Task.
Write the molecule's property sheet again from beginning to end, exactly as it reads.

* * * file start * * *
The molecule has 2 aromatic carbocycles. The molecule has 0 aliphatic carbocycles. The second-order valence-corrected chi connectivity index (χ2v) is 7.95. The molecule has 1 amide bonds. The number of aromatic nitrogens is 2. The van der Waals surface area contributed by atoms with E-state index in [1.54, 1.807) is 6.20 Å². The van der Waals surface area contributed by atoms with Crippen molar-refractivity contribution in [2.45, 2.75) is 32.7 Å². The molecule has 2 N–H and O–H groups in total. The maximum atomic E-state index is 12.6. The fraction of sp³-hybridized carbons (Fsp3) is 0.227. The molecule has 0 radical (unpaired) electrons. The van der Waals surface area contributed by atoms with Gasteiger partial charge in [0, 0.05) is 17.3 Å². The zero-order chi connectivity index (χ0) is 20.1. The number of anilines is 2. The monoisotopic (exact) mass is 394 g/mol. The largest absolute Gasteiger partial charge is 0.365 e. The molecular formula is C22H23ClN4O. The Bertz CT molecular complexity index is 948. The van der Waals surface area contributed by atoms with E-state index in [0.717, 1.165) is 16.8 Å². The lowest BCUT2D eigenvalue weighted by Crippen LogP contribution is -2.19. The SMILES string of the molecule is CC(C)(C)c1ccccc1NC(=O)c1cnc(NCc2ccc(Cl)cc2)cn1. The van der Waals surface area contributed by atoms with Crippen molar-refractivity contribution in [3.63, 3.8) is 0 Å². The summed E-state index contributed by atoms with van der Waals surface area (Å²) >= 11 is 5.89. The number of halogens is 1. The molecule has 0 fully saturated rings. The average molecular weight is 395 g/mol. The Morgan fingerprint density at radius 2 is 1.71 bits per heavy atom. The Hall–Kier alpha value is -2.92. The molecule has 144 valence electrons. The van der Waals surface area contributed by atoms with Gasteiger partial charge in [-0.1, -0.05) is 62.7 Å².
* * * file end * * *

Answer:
The molecule has 2 aromatic carbocycles. The molecule has 0 aliphatic carbocycles. The second-order valence-corrected chi connectivity index (χ2v) is 7.95. The molecule has 1 amide bonds. The number of aromatic nitrogens is 2. The van der Waals surface area contributed by atoms with E-state index in [1.54, 1.807) is 6.20 Å². The van der Waals surface area contributed by atoms with Crippen molar-refractivity contribution in [2.45, 2.75) is 32.7 Å². The molecule has 2 N–H and O–H groups in total. The maximum atomic E-state index is 12.6. The fraction of sp³-hybridized carbons (Fsp3) is 0.227. The molecule has 0 radical (unpaired) electrons. The van der Waals surface area contributed by atoms with Gasteiger partial charge in [0, 0.05) is 17.3 Å². The zero-order chi connectivity index (χ0) is 20.1. The number of anilines is 2. The monoisotopic (exact) mass is 394 g/mol. The largest absolute Gasteiger partial charge is 0.365 e. The molecular formula is C22H23ClN4O. The Bertz CT molecular complexity index is 948. The van der Waals surface area contributed by atoms with E-state index in [0.717, 1.165) is 16.8 Å². The lowest BCUT2D eigenvalue weighted by Crippen LogP contribution is -2.19. The SMILES string of the molecule is CC(C)(C)c1ccccc1NC(=O)c1cnc(NCc2ccc(Cl)cc2)cn1. The van der Waals surface area contributed by atoms with Crippen molar-refractivity contribution in [3.63, 3.8) is 0 Å². The summed E-state index contributed by atoms with van der Waals surface area (Å²) >= 11 is 5.89. The number of halogens is 1. The molecule has 0 fully saturated rings. The average molecular weight is 395 g/mol. The Morgan fingerprint density at radius 2 is 1.71 bits per heavy atom. The Hall–Kier alpha value is -2.92. The molecule has 144 valence electrons. The van der Waals surface area contributed by atoms with Gasteiger partial charge in [-0.1, -0.05) is 62.7 Å².